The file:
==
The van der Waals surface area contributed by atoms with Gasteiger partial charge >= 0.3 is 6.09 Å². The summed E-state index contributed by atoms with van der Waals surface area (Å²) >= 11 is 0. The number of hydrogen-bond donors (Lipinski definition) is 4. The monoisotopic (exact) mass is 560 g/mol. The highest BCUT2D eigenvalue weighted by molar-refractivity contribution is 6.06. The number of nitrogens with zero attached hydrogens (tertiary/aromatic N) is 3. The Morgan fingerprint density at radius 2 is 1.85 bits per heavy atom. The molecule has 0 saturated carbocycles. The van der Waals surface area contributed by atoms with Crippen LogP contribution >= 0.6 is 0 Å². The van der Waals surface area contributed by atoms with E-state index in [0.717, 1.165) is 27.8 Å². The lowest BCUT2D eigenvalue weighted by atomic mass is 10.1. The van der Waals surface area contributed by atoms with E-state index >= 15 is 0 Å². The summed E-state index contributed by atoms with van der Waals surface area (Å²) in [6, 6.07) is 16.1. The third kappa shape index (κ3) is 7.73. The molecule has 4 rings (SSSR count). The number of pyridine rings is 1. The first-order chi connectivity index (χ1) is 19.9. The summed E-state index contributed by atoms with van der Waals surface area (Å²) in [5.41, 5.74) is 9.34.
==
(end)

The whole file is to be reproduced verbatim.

The van der Waals surface area contributed by atoms with Gasteiger partial charge >= 0.3 is 6.09 Å². The summed E-state index contributed by atoms with van der Waals surface area (Å²) >= 11 is 0. The number of hydrogen-bond donors (Lipinski definition) is 4. The monoisotopic (exact) mass is 560 g/mol. The highest BCUT2D eigenvalue weighted by molar-refractivity contribution is 6.06. The number of nitrogens with zero attached hydrogens (tertiary/aromatic N) is 3. The Morgan fingerprint density at radius 2 is 1.85 bits per heavy atom. The molecule has 0 saturated carbocycles. The van der Waals surface area contributed by atoms with Crippen LogP contribution >= 0.6 is 0 Å². The van der Waals surface area contributed by atoms with E-state index in [0.717, 1.165) is 27.8 Å². The lowest BCUT2D eigenvalue weighted by atomic mass is 10.1. The van der Waals surface area contributed by atoms with E-state index >= 15 is 0 Å². The summed E-state index contributed by atoms with van der Waals surface area (Å²) in [6, 6.07) is 16.1. The third kappa shape index (κ3) is 7.73. The molecule has 4 rings (SSSR count). The number of pyridine rings is 1. The first-order chi connectivity index (χ1) is 19.9. The summed E-state index contributed by atoms with van der Waals surface area (Å²) in [5.41, 5.74) is 9.34.